A federal appeals court refused Thursday to reinstate President Trump’s revised travel ban, saying it “drips with religious intolerance, animus and discrimination.”
The decision, from the United States Court of Appeals for the Fourth Circuit, in Richmond, Va., was a fresh setback for the administration’s efforts to limit travel from several predominantly Muslim countries.

22 May
Gorsuch dissents as Supreme Court upholds ban on big-money gifts to parties
(LATimes) New Justice Neil M. Gorsuch joined Clarence Thomas in dissent Monday when the Supreme Court rejected an appeal from a Republican Party lawyer seeking to strike down limits on big-money contributions to political parties.
By a 7-2 vote, the high court upheld limits set in the McCain-Feingold Act of 2002.
The dissent by Gorsuch is his first and most significant decision since joining the court last month, and it puts him squarely on the side of conservatives and Republican lawyers who believe that limits on political money are unconstitutional.By a 7-2 vote, the high court upheld limits set in the McCain-Feingold Act of 2002.

17 April
Neil Gorsuch speaks more in one day on bench than Clarence Thomas did in 10 years
(The Guardian) Newest US supreme court justice takes less than 15 minutes to ask first questions and lives up to reputation for focusing on ‘plain text’ of law
Gorsuch formally joined the court on 10 April after being confirmed three days earlier by the Republican-led Senate. (Reuters) Trump appointee Gorsuch energetic in first U.S. high court arguments

7 April
Senate confirms Neil Gorsuch to Supreme Court after bitter partisan process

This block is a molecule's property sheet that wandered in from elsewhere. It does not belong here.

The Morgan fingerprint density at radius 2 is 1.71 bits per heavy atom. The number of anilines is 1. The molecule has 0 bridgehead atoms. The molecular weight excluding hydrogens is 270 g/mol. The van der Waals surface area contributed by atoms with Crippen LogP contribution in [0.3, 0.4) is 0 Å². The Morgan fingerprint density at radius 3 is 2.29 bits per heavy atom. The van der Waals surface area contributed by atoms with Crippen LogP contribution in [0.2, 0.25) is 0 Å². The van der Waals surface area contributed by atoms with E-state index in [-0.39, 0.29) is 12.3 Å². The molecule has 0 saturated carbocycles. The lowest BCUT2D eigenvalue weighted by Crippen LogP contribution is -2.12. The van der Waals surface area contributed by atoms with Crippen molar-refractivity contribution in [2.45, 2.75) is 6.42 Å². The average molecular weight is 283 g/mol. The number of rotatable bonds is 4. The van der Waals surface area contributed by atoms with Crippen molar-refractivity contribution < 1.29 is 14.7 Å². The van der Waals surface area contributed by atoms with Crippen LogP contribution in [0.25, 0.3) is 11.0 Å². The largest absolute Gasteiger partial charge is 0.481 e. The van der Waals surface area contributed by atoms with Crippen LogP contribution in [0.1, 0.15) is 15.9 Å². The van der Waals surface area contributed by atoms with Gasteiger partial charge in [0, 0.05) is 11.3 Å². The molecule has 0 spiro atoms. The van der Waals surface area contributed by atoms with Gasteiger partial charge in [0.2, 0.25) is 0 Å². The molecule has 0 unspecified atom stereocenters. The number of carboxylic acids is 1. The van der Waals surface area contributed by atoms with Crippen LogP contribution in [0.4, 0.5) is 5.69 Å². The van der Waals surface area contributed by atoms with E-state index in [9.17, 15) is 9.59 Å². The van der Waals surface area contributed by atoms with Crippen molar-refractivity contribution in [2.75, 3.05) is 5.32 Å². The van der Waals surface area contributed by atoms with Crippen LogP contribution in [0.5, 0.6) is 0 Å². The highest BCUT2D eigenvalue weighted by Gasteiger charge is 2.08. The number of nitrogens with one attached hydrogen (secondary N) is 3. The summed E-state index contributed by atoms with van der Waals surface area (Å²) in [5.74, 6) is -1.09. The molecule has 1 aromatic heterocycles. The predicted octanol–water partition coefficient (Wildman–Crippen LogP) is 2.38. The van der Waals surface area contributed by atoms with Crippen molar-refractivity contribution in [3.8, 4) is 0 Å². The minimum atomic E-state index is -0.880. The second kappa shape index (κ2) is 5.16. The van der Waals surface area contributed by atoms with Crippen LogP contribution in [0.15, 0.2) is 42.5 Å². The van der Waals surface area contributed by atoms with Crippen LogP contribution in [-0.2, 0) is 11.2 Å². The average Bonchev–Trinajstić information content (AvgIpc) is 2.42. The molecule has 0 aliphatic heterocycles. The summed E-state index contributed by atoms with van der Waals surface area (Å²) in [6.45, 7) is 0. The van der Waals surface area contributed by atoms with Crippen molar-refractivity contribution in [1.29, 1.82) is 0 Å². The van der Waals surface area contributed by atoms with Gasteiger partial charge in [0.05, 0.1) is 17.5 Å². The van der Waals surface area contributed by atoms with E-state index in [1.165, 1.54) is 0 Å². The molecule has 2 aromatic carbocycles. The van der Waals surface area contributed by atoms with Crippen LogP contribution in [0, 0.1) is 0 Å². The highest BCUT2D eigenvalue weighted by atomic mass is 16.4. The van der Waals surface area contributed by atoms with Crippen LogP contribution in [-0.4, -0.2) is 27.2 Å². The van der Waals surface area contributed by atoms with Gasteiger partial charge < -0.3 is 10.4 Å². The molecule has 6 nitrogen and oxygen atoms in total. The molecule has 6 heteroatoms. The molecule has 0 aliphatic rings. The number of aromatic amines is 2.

(CNBC) The Senate voted Friday to confirm Neil Gorsuch to the Supreme Court following a bitter partisan process, possibly reshaping the ideology of the top American court for decades.
With Vice President Mike Pence presiding, the chamber voted 54-45 to make the 49-year-old conservative appeals judge an associate justice. Three Democrats up for re-election in red states next year — Heidi Heitkamp of North Dakota, Joe Manchin of West Virginia and Joe Donnelly of Indiana — backed Gorsuch’s confirmation.
A day after Republicans changed Senate rules to override a Democratic filibuster, the chamber filled the seat that’s been vacant since the death of conservative Justice Antonin Scalia in February 2016. On Thursday, the Senate took the “nuclear option” to advance Gorsuch’s nomination with only a simple majority vote.

4 April
Is Gorsuch a ‘mainstream’ Supreme Court nominee?
By Stephen B. Presser, the Raoul Berger Professor of Legal History Emeritus at Northwestern’s Pritzker School of Law and the author of the recently published “Law Professors: Three Centuries of Shaping American Law.”
(Chicago Tribune Opinion) The American Bar Association, a group that is not known for leaning to the right in recent years, has bestowed its highest rating of “well-qualified” on Gorsuch, and, from some parts of the academy and even the higher reaches of former Democrat administrations, Gorsuch has been lauded as a judge of exceptional even-handedness, intelligence and wit. And yet, it is now clear that the Democrats in the Senate will mount a filibuster against the nomination, the first time this has ever been done for purely partisan reasons. …
Ever since the Warren Court and, later, the Burger Court, refashioned constitutional doctrines in order to promote racial and sexual equality, the rights of criminal defendants, democratic representation and privacy rights, law professors have tried to justify this bold constitutional change.